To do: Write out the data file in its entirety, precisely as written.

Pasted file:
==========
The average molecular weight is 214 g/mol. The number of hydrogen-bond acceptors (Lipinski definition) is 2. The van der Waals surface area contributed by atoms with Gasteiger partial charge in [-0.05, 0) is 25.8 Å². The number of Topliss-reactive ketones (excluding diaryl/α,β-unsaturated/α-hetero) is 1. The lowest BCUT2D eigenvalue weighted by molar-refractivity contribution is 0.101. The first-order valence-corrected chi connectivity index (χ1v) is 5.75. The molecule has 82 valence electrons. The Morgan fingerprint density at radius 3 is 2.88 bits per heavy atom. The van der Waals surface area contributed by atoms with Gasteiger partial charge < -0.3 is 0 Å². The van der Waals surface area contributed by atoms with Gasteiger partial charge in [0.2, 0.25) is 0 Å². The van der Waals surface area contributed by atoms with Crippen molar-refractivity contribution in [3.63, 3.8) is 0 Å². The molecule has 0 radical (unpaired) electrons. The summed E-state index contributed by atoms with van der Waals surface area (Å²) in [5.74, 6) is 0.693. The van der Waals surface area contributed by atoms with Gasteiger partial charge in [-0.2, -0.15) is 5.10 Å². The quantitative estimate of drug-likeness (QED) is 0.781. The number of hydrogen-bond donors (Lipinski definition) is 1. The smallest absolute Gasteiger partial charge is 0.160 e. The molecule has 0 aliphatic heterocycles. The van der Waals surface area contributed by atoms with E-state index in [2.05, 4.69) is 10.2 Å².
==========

The average molecular weight is 214 g/mol. The number of hydrogen-bond acceptors (Lipinski definition) is 2. The van der Waals surface area contributed by atoms with Gasteiger partial charge in [-0.05, 0) is 25.8 Å². The number of Topliss-reactive ketones (excluding diaryl/α,β-unsaturated/α-hetero) is 1. The lowest BCUT2D eigenvalue weighted by molar-refractivity contribution is 0.101. The first-order valence-corrected chi connectivity index (χ1v) is 5.75. The molecule has 82 valence electrons. The Morgan fingerprint density at radius 3 is 2.88 bits per heavy atom. The van der Waals surface area contributed by atoms with Gasteiger partial charge < -0.3 is 0 Å². The van der Waals surface area contributed by atoms with Gasteiger partial charge in [0.2, 0.25) is 0 Å². The van der Waals surface area contributed by atoms with Crippen molar-refractivity contribution in [3.63, 3.8) is 0 Å². The molecule has 0 radical (unpaired) electrons. The summed E-state index contributed by atoms with van der Waals surface area (Å²) in [5.74, 6) is 0.693. The van der Waals surface area contributed by atoms with Gasteiger partial charge in [-0.2, -0.15) is 5.10 Å². The quantitative estimate of drug-likeness (QED) is 0.781. The number of hydrogen-bond donors (Lipinski definition) is 1. The smallest absolute Gasteiger partial charge is 0.160 e. The molecule has 0 aliphatic heterocycles. The van der Waals surface area contributed by atoms with E-state index in [2.05, 4.69) is 10.2 Å².